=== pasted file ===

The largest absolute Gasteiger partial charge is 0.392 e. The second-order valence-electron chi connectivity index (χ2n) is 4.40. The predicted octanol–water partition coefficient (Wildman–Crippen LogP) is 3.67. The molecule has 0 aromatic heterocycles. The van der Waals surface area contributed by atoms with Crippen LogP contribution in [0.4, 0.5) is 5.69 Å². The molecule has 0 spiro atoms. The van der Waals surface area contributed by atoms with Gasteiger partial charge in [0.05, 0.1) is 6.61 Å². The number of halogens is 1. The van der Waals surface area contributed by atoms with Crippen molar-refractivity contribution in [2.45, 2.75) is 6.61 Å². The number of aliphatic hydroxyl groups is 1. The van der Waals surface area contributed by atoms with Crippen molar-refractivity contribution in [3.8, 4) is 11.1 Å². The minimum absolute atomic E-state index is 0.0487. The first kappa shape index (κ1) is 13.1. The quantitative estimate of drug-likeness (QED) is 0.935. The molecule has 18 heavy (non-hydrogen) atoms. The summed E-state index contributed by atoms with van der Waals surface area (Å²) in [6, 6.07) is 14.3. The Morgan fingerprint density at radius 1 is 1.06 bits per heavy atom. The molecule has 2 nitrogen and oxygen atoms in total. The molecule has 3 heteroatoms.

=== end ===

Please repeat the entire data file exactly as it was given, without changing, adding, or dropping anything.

The largest absolute Gasteiger partial charge is 0.392 e. The second-order valence-electron chi connectivity index (χ2n) is 4.40. The predicted octanol–water partition coefficient (Wildman–Crippen LogP) is 3.67. The molecule has 0 aromatic heterocycles. The van der Waals surface area contributed by atoms with Crippen LogP contribution in [0.4, 0.5) is 5.69 Å². The molecule has 0 spiro atoms. The van der Waals surface area contributed by atoms with Gasteiger partial charge in [0.05, 0.1) is 6.61 Å². The number of halogens is 1. The van der Waals surface area contributed by atoms with Crippen molar-refractivity contribution in [2.45, 2.75) is 6.61 Å². The number of aliphatic hydroxyl groups is 1. The van der Waals surface area contributed by atoms with Crippen molar-refractivity contribution in [3.8, 4) is 11.1 Å². The minimum absolute atomic E-state index is 0.0487. The first kappa shape index (κ1) is 13.1. The quantitative estimate of drug-likeness (QED) is 0.935. The molecule has 18 heavy (non-hydrogen) atoms. The summed E-state index contributed by atoms with van der Waals surface area (Å²) in [6, 6.07) is 14.3. The Morgan fingerprint density at radius 1 is 1.06 bits per heavy atom. The molecule has 2 nitrogen and oxygen atoms in total. The molecule has 3 heteroatoms.